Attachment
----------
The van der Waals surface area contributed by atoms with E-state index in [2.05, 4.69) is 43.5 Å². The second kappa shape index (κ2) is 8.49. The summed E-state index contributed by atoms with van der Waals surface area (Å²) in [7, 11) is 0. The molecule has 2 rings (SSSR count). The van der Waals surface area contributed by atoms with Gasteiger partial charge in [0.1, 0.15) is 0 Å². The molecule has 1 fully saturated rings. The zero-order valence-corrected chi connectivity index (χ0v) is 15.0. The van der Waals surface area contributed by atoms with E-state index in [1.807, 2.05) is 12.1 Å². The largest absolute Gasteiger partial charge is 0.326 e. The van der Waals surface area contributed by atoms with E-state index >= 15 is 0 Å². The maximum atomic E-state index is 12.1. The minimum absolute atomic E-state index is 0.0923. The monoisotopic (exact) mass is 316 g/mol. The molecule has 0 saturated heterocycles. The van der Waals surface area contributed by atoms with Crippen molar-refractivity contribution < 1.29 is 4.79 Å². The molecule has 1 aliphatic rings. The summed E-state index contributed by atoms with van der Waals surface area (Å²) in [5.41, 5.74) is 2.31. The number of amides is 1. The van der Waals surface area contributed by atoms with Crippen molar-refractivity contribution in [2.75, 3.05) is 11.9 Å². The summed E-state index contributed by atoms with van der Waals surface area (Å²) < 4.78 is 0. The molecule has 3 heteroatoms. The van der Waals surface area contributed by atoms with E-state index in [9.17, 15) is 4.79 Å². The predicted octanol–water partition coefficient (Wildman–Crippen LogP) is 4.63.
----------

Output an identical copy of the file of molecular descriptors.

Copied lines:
The van der Waals surface area contributed by atoms with E-state index in [2.05, 4.69) is 43.5 Å². The second kappa shape index (κ2) is 8.49. The summed E-state index contributed by atoms with van der Waals surface area (Å²) in [7, 11) is 0. The molecule has 2 rings (SSSR count). The van der Waals surface area contributed by atoms with Gasteiger partial charge in [0.1, 0.15) is 0 Å². The molecule has 1 fully saturated rings. The zero-order valence-corrected chi connectivity index (χ0v) is 15.0. The van der Waals surface area contributed by atoms with E-state index in [1.807, 2.05) is 12.1 Å². The largest absolute Gasteiger partial charge is 0.326 e. The van der Waals surface area contributed by atoms with E-state index >= 15 is 0 Å². The maximum atomic E-state index is 12.1. The minimum absolute atomic E-state index is 0.0923. The monoisotopic (exact) mass is 316 g/mol. The molecule has 0 saturated heterocycles. The van der Waals surface area contributed by atoms with Crippen molar-refractivity contribution < 1.29 is 4.79 Å². The molecule has 1 aliphatic rings. The summed E-state index contributed by atoms with van der Waals surface area (Å²) in [5.41, 5.74) is 2.31. The number of amides is 1. The van der Waals surface area contributed by atoms with Crippen molar-refractivity contribution in [2.75, 3.05) is 11.9 Å². The summed E-state index contributed by atoms with van der Waals surface area (Å²) < 4.78 is 0. The molecule has 3 heteroatoms. The van der Waals surface area contributed by atoms with E-state index in [9.17, 15) is 4.79 Å². The predicted octanol–water partition coefficient (Wildman–Crippen LogP) is 4.63.